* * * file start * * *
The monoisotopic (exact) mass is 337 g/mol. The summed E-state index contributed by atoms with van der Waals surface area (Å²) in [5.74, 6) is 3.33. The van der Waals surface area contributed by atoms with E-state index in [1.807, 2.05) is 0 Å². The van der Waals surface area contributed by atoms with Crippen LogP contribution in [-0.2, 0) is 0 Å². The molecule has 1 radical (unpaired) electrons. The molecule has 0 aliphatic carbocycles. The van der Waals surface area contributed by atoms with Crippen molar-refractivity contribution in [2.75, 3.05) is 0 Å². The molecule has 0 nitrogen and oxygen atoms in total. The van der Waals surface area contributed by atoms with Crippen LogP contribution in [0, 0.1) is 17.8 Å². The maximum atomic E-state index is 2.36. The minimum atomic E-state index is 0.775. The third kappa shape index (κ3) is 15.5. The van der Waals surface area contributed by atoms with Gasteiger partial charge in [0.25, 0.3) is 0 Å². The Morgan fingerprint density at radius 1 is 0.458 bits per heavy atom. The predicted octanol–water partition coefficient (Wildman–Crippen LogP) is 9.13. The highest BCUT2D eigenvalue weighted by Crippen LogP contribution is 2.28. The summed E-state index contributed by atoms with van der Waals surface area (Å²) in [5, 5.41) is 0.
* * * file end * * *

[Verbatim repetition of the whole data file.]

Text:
The monoisotopic (exact) mass is 337 g/mol. The summed E-state index contributed by atoms with van der Waals surface area (Å²) in [5.74, 6) is 3.33. The van der Waals surface area contributed by atoms with E-state index in [1.807, 2.05) is 0 Å². The van der Waals surface area contributed by atoms with Crippen LogP contribution in [-0.2, 0) is 0 Å². The molecule has 1 radical (unpaired) electrons. The molecule has 0 aliphatic carbocycles. The van der Waals surface area contributed by atoms with Crippen molar-refractivity contribution in [2.75, 3.05) is 0 Å². The molecule has 0 nitrogen and oxygen atoms in total. The van der Waals surface area contributed by atoms with Crippen LogP contribution in [0, 0.1) is 17.8 Å². The maximum atomic E-state index is 2.36. The minimum atomic E-state index is 0.775. The third kappa shape index (κ3) is 15.5. The van der Waals surface area contributed by atoms with Gasteiger partial charge in [0.25, 0.3) is 0 Å². The Morgan fingerprint density at radius 1 is 0.458 bits per heavy atom. The predicted octanol–water partition coefficient (Wildman–Crippen LogP) is 9.13. The highest BCUT2D eigenvalue weighted by Crippen LogP contribution is 2.28. The summed E-state index contributed by atoms with van der Waals surface area (Å²) in [5, 5.41) is 0.